he Government has launched a recruitment campaign to fill more than 100,000 empty roles in England’s social care sector.
A TV advert and social media campaign will tell the public “there’s no better time to become a care worker” and encourage them to pursue a career with “variety” and “flexible hours”.
The Department for Health and Social Care (DHSC) said the Made With Care recruitment drive will run for five months.
It said the roles available are “exciting and rewarding”, with almost half a million extra job opportunities in adult social care expected by 2035.
According to Skills for Care, on average 6.8% of adult social care roles were unfilled on any given day in 2020-21 – around 105,000 vacancies.
Vacancies fell during the pandemic but have been rising steadily since May 2021, and are now above pre-pandemic levels.
The workforce body’s latest annual report also found that turnover was high, at 28.5%, equating to approximately 410,000 people leaving over the course of the year.
We need more people who possess the core values this workforce embody so strongly – kindness, compassion and resilience – to look after our friends and family with dignity and respect.
For weeks, providers have warned that they are struggling to provide safe care, and are having to turn away or hand back care packages, due to staffing shortages as people flock to other sectors.
They say issues such as burnout from the last 18 months of the pandemic, low, uncompetitive pay, and the requirement for care home staff to get vaccinated against coronavirus is pushing staff to leave.
The Care Quality Commission said staff are quitting for better paid roles in hospitality and tourism, and warned of a “serious and deteriorating” situation for recruitment and staff retention.
The Government pledged to invest £5.4 billion into social care between 2022-23 and 2024-25 as part of reforms to health and social care funding announced in September.
This includes a £500 million workforce fund.
It also recently announced a £162.5 million fund in place until March to help recruit and keep social care staff.
A Government white paper setting out further reforms to social care and the workforce is expected later this year.
“Over the next three years we are investing at least £500 million to support the training and development for carers.
“We need more people who possess the core values this workforce embody so strongly – kindness, compassion and resilience – to look after our friends and family with dignity and respect.”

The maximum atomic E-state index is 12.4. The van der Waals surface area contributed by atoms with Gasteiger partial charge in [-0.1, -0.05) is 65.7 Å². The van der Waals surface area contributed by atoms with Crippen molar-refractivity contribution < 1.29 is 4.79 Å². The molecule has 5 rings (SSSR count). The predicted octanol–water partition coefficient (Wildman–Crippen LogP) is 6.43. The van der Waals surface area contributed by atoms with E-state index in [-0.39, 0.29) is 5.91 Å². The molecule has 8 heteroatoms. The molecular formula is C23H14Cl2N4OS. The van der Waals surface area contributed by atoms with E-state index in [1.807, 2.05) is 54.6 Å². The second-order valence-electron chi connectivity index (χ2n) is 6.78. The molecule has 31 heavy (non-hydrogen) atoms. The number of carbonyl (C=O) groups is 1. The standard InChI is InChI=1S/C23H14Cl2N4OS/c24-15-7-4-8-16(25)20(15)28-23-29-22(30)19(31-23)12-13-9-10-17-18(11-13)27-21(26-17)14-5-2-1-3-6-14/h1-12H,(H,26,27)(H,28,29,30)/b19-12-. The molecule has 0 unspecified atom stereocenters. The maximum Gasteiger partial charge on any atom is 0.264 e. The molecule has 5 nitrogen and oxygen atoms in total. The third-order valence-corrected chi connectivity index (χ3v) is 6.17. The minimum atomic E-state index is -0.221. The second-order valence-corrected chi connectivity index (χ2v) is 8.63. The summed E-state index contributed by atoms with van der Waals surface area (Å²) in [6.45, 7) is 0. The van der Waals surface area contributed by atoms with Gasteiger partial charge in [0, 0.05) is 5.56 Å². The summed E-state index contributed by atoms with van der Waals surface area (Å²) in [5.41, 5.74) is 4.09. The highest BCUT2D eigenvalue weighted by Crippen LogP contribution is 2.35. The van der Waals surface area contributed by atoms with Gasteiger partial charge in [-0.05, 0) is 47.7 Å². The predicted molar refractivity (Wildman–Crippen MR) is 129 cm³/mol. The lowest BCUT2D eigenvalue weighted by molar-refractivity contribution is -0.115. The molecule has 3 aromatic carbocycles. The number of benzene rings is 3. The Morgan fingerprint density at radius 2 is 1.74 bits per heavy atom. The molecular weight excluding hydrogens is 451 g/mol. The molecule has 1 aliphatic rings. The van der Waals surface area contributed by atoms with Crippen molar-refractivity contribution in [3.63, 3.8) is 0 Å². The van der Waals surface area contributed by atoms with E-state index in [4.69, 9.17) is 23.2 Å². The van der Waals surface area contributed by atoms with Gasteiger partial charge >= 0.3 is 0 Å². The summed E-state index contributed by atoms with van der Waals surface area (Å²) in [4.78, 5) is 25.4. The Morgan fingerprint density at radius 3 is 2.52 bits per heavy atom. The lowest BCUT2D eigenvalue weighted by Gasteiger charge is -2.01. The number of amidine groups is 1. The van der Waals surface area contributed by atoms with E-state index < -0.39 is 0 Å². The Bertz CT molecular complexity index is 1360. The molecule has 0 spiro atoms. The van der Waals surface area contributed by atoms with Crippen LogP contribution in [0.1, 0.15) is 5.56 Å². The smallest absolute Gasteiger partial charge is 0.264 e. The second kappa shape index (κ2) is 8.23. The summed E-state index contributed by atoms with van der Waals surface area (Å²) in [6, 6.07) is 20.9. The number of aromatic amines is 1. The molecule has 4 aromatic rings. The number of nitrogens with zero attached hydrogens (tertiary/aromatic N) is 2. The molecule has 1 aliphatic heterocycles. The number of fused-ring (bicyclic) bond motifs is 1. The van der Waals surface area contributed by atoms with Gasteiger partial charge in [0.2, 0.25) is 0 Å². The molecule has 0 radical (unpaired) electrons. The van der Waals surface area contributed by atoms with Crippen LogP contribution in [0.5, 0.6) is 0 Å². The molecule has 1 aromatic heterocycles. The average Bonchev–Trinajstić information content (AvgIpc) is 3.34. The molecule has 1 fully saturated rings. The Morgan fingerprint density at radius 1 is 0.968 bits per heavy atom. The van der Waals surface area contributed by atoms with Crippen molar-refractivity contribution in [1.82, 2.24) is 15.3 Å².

Minister for Care Gillian Keegan said working in social care is “not just emotionally rewarding but a career opportunity”.
She continued: “I strongly encourage people to apply for these great opportunities.
“We are investing record amounts into social care making this an exciting time to join the workforce and play an important role in helping to develop a world-leading social care system as we bring forward our plans for reform later this year.”
The TV advert, featuring real care workers, will premiere on Wednesday and run until November 21 on ITV, Sky and Channel 4.
The Independent Care Group said the campaign is “well-meaning” but that the Government has “failed to see just how deep the crisis in recruitment has become in social care”.
Chairman Mike Padgham said the mandatory vaccine policy – in place for care home staff and being considered for the wider sector and NHS – should be halted or postponed to stop more people leaving.
And he said the sector should be allowed to recruit care workers from abroad under a visa scheme to combat difficulties recruiting overseas.
He continued: “But the biggest issue of all is the historic underfunding of social care which means that social care workers do not get the rewards they deserve and people look at other, better paid and less stressful jobs – a situation that has been exacerbated because there are many other such jobs currently available.
“The Government ignored the opportunity to put more money into social care and tackle the situation at last week’s budget, and so we can only see the situation getting worse.”